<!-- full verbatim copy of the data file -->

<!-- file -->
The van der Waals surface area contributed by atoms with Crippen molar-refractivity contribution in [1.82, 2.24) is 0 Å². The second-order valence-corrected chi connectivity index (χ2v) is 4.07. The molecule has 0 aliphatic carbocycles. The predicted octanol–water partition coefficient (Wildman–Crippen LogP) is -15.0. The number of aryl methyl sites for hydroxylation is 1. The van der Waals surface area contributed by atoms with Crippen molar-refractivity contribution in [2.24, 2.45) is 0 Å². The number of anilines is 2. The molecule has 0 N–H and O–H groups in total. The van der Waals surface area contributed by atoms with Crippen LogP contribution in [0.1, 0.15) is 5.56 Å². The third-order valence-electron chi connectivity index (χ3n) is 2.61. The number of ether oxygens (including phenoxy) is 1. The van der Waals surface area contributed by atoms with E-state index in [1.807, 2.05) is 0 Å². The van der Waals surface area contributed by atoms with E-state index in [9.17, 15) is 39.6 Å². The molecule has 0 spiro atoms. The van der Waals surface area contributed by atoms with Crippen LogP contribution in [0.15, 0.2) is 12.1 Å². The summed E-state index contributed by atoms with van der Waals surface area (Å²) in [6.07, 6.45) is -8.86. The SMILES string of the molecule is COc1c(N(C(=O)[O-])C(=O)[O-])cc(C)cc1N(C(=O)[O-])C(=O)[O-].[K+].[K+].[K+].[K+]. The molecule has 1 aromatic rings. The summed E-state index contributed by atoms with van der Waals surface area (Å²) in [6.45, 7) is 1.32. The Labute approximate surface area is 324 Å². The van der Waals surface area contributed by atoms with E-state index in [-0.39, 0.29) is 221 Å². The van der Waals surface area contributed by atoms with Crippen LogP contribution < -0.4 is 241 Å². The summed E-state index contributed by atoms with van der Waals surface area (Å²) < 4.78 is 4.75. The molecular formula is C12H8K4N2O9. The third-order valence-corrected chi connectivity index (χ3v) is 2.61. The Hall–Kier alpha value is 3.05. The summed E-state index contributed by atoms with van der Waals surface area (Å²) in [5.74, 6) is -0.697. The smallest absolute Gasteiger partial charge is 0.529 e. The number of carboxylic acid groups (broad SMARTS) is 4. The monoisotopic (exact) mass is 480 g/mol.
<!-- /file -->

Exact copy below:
The van der Waals surface area contributed by atoms with Crippen molar-refractivity contribution in [1.82, 2.24) is 0 Å². The second-order valence-corrected chi connectivity index (χ2v) is 4.07. The molecule has 0 aliphatic carbocycles. The predicted octanol–water partition coefficient (Wildman–Crippen LogP) is -15.0. The number of aryl methyl sites for hydroxylation is 1. The van der Waals surface area contributed by atoms with Crippen molar-refractivity contribution in [2.24, 2.45) is 0 Å². The number of anilines is 2. The molecule has 0 N–H and O–H groups in total. The van der Waals surface area contributed by atoms with Crippen LogP contribution in [0.1, 0.15) is 5.56 Å². The third-order valence-electron chi connectivity index (χ3n) is 2.61. The number of ether oxygens (including phenoxy) is 1. The van der Waals surface area contributed by atoms with E-state index in [1.807, 2.05) is 0 Å². The van der Waals surface area contributed by atoms with E-state index in [9.17, 15) is 39.6 Å². The molecule has 0 spiro atoms. The van der Waals surface area contributed by atoms with Crippen LogP contribution in [0.15, 0.2) is 12.1 Å². The summed E-state index contributed by atoms with van der Waals surface area (Å²) in [6.07, 6.45) is -8.86. The SMILES string of the molecule is COc1c(N(C(=O)[O-])C(=O)[O-])cc(C)cc1N(C(=O)[O-])C(=O)[O-].[K+].[K+].[K+].[K+]. The molecule has 1 aromatic rings. The summed E-state index contributed by atoms with van der Waals surface area (Å²) in [6.45, 7) is 1.32. The Labute approximate surface area is 324 Å². The van der Waals surface area contributed by atoms with E-state index in [-0.39, 0.29) is 221 Å². The van der Waals surface area contributed by atoms with Crippen LogP contribution < -0.4 is 241 Å². The summed E-state index contributed by atoms with van der Waals surface area (Å²) < 4.78 is 4.75. The molecular formula is C12H8K4N2O9. The third-order valence-corrected chi connectivity index (χ3v) is 2.61. The Hall–Kier alpha value is 3.05. The summed E-state index contributed by atoms with van der Waals surface area (Å²) in [5.74, 6) is -0.697. The smallest absolute Gasteiger partial charge is 0.529 e. The number of carboxylic acid groups (broad SMARTS) is 4. The monoisotopic (exact) mass is 480 g/mol.